Athletics News

Angela Wo

Feb. 3, 2010

Tomorrow's Leaders


If she were so inclined, Angela Wo could delve deep into the depths of her subconscious and unlock the key to her benevolence, but at this point in her life she seems content to freely give her time to others.

That Wo has accomplished so much in her four years at Rice is a testament to her determination to make the best of an unexpected circumstance. She didn't seriously consider developing her discipline in the backstroke and butterfly at Rice while at Hightower High, but the stars aligned and Wo set on a path to enlightenment and enrichment.

"It's been difficult. It's hard to step up to the position of a leader," Wo said of her role as co-president of the Rice Student-Athlete Advisory Committee. "I've learned a lot. I realize that you can't be a great leader without the people behind you. SAAC, with 30-something people helping you behind your back supporting you, that's what makes it possible to be a great leader.

"I don't think I've always had this (ability to lead). Last semester I struggled stepping up to the plate. I learned a lot ... from experiences what I need to do to be proactive and getting things done."

Wo initially balked at the assertiveness required for the position of president. Her first three years at Rice were spent excelling in the classroom (Wo has earned multiple Conference USA Commissioner Academic Honor Roll nods), in the pool (in multiple disciplines and on relays), and as a peer academic advisor. Her devout willingness to aid others in their academic pursuits played a part in her desire to extend her talents to SAAC despite the many commitments already in place.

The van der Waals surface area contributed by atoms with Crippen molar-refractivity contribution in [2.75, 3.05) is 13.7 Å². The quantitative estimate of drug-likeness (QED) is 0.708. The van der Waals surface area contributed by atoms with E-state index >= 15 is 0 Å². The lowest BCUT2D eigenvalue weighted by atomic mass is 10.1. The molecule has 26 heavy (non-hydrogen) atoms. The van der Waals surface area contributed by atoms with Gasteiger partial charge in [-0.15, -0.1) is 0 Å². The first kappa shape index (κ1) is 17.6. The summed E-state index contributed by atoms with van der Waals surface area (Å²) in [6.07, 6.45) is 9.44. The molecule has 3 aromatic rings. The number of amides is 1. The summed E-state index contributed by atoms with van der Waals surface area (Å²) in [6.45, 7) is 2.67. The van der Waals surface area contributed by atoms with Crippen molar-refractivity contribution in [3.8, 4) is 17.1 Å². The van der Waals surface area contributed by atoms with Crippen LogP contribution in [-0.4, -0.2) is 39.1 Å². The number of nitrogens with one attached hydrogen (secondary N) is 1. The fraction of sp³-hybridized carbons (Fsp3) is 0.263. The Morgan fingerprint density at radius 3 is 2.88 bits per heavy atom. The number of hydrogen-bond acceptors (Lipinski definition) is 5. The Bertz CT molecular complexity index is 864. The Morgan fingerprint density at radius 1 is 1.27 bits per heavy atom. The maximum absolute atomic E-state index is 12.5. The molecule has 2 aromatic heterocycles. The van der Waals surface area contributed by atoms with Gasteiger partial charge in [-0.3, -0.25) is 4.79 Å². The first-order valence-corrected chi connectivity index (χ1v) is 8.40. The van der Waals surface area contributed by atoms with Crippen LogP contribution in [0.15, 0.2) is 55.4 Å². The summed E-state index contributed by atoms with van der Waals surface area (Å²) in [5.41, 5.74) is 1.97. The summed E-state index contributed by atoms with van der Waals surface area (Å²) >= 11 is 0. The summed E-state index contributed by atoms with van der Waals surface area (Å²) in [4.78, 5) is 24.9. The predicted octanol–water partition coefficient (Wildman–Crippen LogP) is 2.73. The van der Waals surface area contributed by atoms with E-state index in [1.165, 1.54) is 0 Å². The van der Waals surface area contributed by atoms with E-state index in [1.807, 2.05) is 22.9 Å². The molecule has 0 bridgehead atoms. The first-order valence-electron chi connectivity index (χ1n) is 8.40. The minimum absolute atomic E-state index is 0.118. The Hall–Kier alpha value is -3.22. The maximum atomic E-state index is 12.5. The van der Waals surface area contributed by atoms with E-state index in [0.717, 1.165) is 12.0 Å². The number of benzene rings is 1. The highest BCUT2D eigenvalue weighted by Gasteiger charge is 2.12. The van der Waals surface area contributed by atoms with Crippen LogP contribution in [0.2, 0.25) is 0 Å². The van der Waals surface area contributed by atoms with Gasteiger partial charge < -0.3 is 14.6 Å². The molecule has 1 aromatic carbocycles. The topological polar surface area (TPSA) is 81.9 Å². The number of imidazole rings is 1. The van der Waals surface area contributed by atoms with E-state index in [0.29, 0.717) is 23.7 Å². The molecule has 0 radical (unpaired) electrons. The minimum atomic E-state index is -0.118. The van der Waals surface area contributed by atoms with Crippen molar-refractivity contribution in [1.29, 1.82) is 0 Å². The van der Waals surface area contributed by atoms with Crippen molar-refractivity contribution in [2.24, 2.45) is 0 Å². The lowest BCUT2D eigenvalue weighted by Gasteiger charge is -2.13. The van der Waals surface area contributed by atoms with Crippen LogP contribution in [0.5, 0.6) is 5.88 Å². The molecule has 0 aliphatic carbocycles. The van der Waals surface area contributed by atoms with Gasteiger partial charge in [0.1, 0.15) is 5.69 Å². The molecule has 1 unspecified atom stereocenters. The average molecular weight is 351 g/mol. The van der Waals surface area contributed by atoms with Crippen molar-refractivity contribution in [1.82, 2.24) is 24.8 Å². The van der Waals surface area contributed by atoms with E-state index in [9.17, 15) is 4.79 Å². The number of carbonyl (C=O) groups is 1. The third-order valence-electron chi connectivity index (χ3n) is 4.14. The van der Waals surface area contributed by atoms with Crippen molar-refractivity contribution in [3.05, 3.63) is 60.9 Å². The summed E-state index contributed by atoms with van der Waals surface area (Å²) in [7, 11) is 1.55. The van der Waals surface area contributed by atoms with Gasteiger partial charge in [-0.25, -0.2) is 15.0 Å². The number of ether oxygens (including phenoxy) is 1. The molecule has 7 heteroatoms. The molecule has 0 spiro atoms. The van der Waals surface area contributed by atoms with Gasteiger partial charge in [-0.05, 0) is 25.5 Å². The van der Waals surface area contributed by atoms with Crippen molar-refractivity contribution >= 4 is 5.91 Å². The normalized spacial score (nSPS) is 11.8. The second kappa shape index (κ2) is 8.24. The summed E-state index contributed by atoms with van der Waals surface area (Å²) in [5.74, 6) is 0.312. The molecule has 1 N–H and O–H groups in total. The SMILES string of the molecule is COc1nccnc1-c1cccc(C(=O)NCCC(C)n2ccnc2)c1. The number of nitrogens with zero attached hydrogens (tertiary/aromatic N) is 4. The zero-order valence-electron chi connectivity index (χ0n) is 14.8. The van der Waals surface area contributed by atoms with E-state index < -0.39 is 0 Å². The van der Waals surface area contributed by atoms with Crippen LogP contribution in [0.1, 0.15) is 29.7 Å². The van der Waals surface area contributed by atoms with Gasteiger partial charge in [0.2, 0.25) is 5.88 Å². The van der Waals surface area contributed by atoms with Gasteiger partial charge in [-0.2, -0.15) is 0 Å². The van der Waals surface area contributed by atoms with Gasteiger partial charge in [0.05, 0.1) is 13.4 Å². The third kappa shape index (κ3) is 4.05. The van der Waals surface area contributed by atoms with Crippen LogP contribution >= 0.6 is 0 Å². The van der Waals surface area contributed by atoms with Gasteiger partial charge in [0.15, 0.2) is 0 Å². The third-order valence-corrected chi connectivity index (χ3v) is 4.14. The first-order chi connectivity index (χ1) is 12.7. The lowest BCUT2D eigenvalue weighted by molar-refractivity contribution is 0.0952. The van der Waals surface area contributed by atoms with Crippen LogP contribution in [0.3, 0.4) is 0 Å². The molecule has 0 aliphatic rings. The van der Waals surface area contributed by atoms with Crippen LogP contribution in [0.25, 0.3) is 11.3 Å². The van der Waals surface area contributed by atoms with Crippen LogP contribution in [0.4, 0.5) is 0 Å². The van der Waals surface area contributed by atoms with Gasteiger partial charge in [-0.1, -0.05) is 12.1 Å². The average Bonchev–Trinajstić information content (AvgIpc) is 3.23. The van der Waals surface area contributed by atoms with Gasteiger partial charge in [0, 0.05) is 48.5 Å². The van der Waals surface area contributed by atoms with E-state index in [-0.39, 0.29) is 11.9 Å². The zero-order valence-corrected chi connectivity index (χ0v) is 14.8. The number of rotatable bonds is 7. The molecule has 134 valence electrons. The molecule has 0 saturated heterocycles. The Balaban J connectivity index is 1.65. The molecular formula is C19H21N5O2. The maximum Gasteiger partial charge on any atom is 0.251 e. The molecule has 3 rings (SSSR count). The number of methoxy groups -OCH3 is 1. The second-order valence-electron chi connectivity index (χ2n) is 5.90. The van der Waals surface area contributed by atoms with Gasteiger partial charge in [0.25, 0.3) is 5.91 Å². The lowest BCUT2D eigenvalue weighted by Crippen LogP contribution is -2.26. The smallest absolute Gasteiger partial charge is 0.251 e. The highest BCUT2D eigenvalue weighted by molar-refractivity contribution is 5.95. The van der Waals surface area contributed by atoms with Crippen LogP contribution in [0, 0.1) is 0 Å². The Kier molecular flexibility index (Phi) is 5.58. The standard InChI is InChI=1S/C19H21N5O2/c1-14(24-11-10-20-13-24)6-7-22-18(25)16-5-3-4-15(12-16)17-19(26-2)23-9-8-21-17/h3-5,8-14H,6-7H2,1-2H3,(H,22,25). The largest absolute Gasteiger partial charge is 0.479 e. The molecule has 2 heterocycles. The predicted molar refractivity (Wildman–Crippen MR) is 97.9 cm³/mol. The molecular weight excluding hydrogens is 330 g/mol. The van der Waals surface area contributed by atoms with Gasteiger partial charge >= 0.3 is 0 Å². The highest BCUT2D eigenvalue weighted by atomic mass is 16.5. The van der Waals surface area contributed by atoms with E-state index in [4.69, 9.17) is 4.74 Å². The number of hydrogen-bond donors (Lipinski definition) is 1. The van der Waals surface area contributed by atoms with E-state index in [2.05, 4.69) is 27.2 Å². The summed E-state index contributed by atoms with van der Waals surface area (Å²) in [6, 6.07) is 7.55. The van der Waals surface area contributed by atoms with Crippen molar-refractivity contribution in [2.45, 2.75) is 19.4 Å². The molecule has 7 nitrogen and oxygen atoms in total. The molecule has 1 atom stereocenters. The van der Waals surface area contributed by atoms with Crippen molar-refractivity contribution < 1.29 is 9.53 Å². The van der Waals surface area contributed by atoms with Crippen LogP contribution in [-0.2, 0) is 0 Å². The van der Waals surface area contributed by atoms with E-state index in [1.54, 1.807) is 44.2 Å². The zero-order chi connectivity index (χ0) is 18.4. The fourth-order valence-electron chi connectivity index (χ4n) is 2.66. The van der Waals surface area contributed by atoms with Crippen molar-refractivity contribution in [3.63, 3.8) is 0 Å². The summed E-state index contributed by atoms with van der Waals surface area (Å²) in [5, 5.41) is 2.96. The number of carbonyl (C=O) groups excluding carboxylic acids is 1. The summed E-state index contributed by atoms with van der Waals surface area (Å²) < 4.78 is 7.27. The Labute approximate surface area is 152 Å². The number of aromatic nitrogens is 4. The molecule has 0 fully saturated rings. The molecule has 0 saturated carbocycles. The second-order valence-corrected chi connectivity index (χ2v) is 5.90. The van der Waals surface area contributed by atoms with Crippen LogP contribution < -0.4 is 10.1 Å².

The challenge to connect student-athletes from multiple sports for the purpose of serving the community and university was too tempting to bypass. The expansion of her horizons was a welcomed byproduct.

"It's not really anything extra to me," Wo said. "It was an opportunity given to me to be a leader for my team and all athletes in general.

"I guess I never wanted to be just a swimmer or a student. I wanted to be more than that. I'm here for four years and I wanted to leave an impact, whether it's in the community or in school or with swimming. This is just a chance to be able to do that, to help lead a group of people in a collective effort."

While Wo relishes in her accomplishments with SAAC and academically - she stands poised to make a decision on where she will enroll for physical therapy school following graduation - she described the upcoming end of her competitive swimming career as bittersweet.

It was clear from the start that swimming would not define Wo, and the lessons learned via athletics proved applicable as she managed varying endeavors. Her multitasking was beneficial in more ways than imagined.

"I think it was totally in the books all along," Wo said of her attending Rice. "I tried to go other places but I ended up right here. And I don't ever look back thinking I should have gone (elsewhere). You can't beat D-I athletics and a top-notch academic school."

With her commitment to helping others, Angela Wo is in training to become one of Tomorrow's Leaders.



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